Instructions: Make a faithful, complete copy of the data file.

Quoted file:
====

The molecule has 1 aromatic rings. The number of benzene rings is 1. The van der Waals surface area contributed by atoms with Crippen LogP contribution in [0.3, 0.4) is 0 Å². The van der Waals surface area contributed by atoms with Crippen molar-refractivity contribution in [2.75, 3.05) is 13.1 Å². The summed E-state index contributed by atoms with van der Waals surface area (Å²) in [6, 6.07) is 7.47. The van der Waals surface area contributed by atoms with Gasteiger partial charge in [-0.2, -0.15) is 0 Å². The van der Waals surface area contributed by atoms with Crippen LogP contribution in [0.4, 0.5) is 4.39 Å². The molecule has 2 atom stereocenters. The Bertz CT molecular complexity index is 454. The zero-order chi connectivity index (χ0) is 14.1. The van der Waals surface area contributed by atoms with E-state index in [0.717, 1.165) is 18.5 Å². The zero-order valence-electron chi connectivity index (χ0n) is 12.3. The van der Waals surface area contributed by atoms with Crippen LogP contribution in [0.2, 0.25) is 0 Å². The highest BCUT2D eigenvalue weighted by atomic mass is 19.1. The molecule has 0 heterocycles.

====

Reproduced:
The molecule has 1 aromatic rings. The number of benzene rings is 1. The van der Waals surface area contributed by atoms with Crippen LogP contribution in [0.3, 0.4) is 0 Å². The van der Waals surface area contributed by atoms with Crippen molar-refractivity contribution in [2.75, 3.05) is 13.1 Å². The summed E-state index contributed by atoms with van der Waals surface area (Å²) in [6, 6.07) is 7.47. The van der Waals surface area contributed by atoms with Gasteiger partial charge in [-0.2, -0.15) is 0 Å². The van der Waals surface area contributed by atoms with Crippen LogP contribution in [0.4, 0.5) is 4.39 Å². The molecule has 2 atom stereocenters. The Bertz CT molecular complexity index is 454. The zero-order chi connectivity index (χ0) is 14.1. The van der Waals surface area contributed by atoms with E-state index in [0.717, 1.165) is 18.5 Å². The zero-order valence-electron chi connectivity index (χ0n) is 12.3. The van der Waals surface area contributed by atoms with Crippen LogP contribution in [0.2, 0.25) is 0 Å². The highest BCUT2D eigenvalue weighted by atomic mass is 19.1. The molecule has 0 heterocycles.